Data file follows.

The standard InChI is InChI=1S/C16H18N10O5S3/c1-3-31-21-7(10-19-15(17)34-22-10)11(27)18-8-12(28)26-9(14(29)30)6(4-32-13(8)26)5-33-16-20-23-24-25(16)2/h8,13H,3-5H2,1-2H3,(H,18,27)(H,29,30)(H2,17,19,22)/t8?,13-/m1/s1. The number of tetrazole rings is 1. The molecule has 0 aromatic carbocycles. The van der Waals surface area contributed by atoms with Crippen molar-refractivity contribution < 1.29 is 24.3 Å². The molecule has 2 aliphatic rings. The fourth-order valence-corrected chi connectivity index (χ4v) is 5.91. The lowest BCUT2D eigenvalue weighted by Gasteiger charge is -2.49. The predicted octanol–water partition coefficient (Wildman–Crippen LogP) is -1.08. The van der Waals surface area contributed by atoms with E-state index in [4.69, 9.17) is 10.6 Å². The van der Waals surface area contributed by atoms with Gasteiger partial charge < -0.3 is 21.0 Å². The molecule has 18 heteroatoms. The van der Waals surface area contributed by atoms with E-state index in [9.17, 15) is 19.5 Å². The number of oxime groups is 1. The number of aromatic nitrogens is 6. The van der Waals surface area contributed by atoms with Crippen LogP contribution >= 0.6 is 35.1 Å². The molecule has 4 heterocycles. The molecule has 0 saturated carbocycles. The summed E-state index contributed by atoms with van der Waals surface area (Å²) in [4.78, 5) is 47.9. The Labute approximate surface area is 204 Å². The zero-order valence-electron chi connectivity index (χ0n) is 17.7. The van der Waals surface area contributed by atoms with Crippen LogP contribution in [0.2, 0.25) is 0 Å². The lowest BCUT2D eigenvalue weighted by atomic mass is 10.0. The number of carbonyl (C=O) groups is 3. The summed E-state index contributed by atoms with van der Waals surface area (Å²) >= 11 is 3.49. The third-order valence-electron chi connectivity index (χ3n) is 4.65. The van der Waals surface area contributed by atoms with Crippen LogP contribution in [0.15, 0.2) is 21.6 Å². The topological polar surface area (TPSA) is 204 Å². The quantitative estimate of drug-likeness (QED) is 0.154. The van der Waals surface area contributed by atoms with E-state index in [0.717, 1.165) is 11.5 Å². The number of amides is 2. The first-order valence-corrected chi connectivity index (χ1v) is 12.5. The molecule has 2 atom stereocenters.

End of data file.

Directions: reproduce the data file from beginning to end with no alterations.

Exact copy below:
The standard InChI is InChI=1S/C16H18N10O5S3/c1-3-31-21-7(10-19-15(17)34-22-10)11(27)18-8-12(28)26-9(14(29)30)6(4-32-13(8)26)5-33-16-20-23-24-25(16)2/h8,13H,3-5H2,1-2H3,(H,18,27)(H,29,30)(H2,17,19,22)/t8?,13-/m1/s1. The number of tetrazole rings is 1. The molecule has 0 aromatic carbocycles. The van der Waals surface area contributed by atoms with Crippen molar-refractivity contribution < 1.29 is 24.3 Å². The molecule has 2 aliphatic rings. The fourth-order valence-corrected chi connectivity index (χ4v) is 5.91. The lowest BCUT2D eigenvalue weighted by Gasteiger charge is -2.49. The predicted octanol–water partition coefficient (Wildman–Crippen LogP) is -1.08. The van der Waals surface area contributed by atoms with E-state index in [4.69, 9.17) is 10.6 Å². The van der Waals surface area contributed by atoms with Gasteiger partial charge < -0.3 is 21.0 Å². The molecule has 18 heteroatoms. The van der Waals surface area contributed by atoms with E-state index in [9.17, 15) is 19.5 Å². The number of oxime groups is 1. The number of aromatic nitrogens is 6. The van der Waals surface area contributed by atoms with Crippen LogP contribution >= 0.6 is 35.1 Å². The molecule has 4 heterocycles. The molecule has 0 saturated carbocycles. The summed E-state index contributed by atoms with van der Waals surface area (Å²) in [4.78, 5) is 47.9. The Labute approximate surface area is 204 Å². The zero-order valence-electron chi connectivity index (χ0n) is 17.7. The van der Waals surface area contributed by atoms with Crippen LogP contribution in [0.2, 0.25) is 0 Å². The lowest BCUT2D eigenvalue weighted by atomic mass is 10.0. The number of carbonyl (C=O) groups is 3. The summed E-state index contributed by atoms with van der Waals surface area (Å²) >= 11 is 3.49. The third-order valence-electron chi connectivity index (χ3n) is 4.65. The van der Waals surface area contributed by atoms with Crippen LogP contribution in [0.15, 0.2) is 21.6 Å². The topological polar surface area (TPSA) is 204 Å². The quantitative estimate of drug-likeness (QED) is 0.154. The van der Waals surface area contributed by atoms with E-state index in [0.717, 1.165) is 11.5 Å². The number of amides is 2. The first-order valence-corrected chi connectivity index (χ1v) is 12.5. The molecule has 2 atom stereocenters.